The Mets prevented Maddux from reaching the milestone for the third time in his career and ended the Atlanta ace's scoreless streak at 39 1-3 innings the longest in the majors in 10 years as New York's second stringers won 8-2 Thursday night.
"You always look back at the one or two things you might have done differently," said Maddux, who also won 19 games in 1989, 1995, 1997 and 1999. "A run here, a play here, or one less hanging slider. But I feel good about the way I pitched this year and I'm strong going into the postseason."
Maddux (19-9) had won five straight September starts and hadn't allowed a run since Sept. 2 before giving up three in the fourth inning. His streak was the longest since Baltimore's Gregg Olson pitched 41 straight scoreless innings in 1989-90.
"I was fortunate to go as long as I did," Maddux said.
The Mets beat the Braves in a series for the first time since winning three of four Sept. 4-7, 1998. But both wins came after Atlanta clinched the NL East with a victory in Tuesday's opener, and the final one came with many regulars on the bench.
One night after clinching the wild card berth, Mets manager Bobby Valentine gave many of his regulars the night off. Mike Piazza, Robin Ventura, Todd Zeile, Mike Bordick and Derek Bell all sat as New York rested for its playoff opener Wednesday at St. Louis or San Francisco.
Bobby J. Jones (11-6) allowed two runs one earned and seven hits in eight innings, perhaps solidifying a spot as the fourth starter in the playoffs. Jones, who started the year 1-3, ended the season by winning seven of eight decisions.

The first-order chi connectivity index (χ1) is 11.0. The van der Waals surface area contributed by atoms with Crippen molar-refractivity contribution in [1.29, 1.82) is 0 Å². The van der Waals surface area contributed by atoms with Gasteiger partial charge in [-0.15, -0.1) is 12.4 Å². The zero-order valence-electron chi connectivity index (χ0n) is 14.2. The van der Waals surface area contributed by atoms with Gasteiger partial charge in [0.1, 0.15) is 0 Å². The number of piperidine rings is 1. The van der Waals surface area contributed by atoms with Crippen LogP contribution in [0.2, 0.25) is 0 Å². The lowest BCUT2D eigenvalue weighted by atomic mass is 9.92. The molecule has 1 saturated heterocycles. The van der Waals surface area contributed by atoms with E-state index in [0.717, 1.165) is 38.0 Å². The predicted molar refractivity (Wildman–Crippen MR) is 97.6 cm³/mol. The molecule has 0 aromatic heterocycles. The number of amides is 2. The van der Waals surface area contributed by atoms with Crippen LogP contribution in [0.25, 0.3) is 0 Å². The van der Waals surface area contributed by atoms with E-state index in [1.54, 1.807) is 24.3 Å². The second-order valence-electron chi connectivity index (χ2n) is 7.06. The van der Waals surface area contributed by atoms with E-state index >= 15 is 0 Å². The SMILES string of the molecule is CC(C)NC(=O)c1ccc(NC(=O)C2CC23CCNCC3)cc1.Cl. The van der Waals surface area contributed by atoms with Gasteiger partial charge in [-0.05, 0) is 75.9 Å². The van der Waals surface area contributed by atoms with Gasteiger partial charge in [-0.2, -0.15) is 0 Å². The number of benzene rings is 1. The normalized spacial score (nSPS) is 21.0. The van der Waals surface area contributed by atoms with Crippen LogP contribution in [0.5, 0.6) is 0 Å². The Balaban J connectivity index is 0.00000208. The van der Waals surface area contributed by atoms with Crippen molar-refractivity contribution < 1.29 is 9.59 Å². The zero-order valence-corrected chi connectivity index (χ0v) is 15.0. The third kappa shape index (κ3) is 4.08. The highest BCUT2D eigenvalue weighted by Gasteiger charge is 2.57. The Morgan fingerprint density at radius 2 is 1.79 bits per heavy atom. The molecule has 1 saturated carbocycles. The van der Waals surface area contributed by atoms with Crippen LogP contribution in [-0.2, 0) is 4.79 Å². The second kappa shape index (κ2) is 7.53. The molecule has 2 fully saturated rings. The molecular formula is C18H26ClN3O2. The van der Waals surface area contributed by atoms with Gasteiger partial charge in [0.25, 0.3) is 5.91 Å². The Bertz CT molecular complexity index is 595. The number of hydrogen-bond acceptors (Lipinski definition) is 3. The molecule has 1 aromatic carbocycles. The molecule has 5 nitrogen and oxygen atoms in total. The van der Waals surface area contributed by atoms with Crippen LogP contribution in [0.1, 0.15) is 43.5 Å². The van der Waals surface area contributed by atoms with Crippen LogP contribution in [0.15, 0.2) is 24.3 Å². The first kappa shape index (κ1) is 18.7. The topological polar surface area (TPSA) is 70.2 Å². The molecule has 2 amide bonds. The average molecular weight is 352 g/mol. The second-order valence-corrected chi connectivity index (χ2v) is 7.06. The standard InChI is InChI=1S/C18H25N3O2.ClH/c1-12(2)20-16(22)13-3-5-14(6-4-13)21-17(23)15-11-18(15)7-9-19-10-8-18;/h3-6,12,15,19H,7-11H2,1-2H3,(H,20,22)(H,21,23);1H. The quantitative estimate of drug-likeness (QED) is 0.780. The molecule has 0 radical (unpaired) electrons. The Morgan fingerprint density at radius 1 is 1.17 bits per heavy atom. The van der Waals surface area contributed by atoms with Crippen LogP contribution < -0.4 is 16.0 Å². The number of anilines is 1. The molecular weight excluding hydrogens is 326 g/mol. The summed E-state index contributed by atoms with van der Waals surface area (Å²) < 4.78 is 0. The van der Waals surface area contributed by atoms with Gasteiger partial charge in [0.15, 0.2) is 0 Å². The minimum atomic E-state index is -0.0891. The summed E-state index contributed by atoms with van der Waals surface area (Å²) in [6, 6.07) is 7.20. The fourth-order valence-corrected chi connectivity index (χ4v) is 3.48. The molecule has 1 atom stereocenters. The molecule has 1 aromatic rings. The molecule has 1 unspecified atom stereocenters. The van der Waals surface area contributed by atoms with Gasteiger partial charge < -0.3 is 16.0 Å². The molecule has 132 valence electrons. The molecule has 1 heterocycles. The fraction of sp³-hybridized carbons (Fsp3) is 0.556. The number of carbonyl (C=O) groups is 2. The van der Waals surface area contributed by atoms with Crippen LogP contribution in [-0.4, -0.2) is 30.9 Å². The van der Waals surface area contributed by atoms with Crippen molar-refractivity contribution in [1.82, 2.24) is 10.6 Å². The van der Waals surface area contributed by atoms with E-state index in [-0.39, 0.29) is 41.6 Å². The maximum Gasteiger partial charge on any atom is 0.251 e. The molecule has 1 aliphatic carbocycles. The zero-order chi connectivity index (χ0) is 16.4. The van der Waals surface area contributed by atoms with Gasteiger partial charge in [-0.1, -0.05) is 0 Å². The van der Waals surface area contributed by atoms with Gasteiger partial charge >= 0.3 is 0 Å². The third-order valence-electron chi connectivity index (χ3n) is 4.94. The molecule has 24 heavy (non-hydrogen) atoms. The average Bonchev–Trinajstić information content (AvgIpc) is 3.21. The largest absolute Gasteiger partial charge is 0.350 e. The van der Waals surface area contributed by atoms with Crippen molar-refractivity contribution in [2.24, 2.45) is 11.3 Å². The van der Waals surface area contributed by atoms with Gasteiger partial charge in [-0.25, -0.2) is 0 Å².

"It's a credit to Bobby Jones' inner strength and his belief in himself that he got over that hump," Valentine said.
Maddux retired the first nine batters before a rare bout of wildness got him into trouble in the fourth. Timo Perez led off with a walk just the third off Maddux this month and went to third when Darryl Hamilton hit a hit-and-run chopper to the vacated hole at second.
"I didn't hit it hard, but I hit it in the right place," Hamilton said.
One out later, Maddux hit Jay Payton, loading the bases. Maddux fell behind 3-0 before Harris hit a chopper just over Maddux's head for an RBI infield single. Pratt followed with a two-run single to right.
"It's unfortunate. It was just a couple of choppers," Braves manager Bobby Cox said. "That's what happened. He threw great. He had good stuff."
Maddux allowed four runs, four hits and two walks in five innings.
The Braves fell into a tie with St. Louis for the second-best record in the NL, a half-game behind San Francisco, which played later at Los Angeles. Atlanta could be forced to open the playoffs on the road.
"I think home field means a lot," Brian Jordan said. "That's what we're playing for right now."
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